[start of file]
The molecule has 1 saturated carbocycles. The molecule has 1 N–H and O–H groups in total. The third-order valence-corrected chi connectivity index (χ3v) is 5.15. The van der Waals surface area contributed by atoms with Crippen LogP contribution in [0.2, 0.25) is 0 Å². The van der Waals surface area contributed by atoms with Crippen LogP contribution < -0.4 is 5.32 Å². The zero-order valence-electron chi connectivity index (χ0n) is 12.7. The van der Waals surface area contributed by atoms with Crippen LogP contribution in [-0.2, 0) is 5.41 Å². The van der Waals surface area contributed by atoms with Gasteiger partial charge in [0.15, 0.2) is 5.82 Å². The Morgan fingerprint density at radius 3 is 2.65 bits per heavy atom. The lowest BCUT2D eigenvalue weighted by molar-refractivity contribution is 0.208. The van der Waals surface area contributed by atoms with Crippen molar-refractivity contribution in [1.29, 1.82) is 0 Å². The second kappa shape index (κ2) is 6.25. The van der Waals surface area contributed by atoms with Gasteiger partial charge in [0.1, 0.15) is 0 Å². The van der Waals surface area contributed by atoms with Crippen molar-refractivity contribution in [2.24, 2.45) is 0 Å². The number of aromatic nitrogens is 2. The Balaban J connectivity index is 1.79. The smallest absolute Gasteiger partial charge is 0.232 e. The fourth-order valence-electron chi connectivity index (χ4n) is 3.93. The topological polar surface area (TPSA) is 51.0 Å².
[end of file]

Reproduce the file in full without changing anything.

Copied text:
The molecule has 1 saturated carbocycles. The molecule has 1 N–H and O–H groups in total. The third-order valence-corrected chi connectivity index (χ3v) is 5.15. The van der Waals surface area contributed by atoms with Crippen LogP contribution in [0.2, 0.25) is 0 Å². The van der Waals surface area contributed by atoms with Crippen LogP contribution < -0.4 is 5.32 Å². The zero-order valence-electron chi connectivity index (χ0n) is 12.7. The van der Waals surface area contributed by atoms with Crippen LogP contribution in [-0.2, 0) is 5.41 Å². The van der Waals surface area contributed by atoms with Gasteiger partial charge in [0.15, 0.2) is 5.82 Å². The Morgan fingerprint density at radius 3 is 2.65 bits per heavy atom. The lowest BCUT2D eigenvalue weighted by molar-refractivity contribution is 0.208. The van der Waals surface area contributed by atoms with Crippen molar-refractivity contribution in [1.29, 1.82) is 0 Å². The second kappa shape index (κ2) is 6.25. The van der Waals surface area contributed by atoms with Gasteiger partial charge in [0.1, 0.15) is 0 Å². The van der Waals surface area contributed by atoms with Crippen molar-refractivity contribution in [2.24, 2.45) is 0 Å². The number of aromatic nitrogens is 2. The Balaban J connectivity index is 1.79. The smallest absolute Gasteiger partial charge is 0.232 e. The fourth-order valence-electron chi connectivity index (χ4n) is 3.93. The topological polar surface area (TPSA) is 51.0 Å².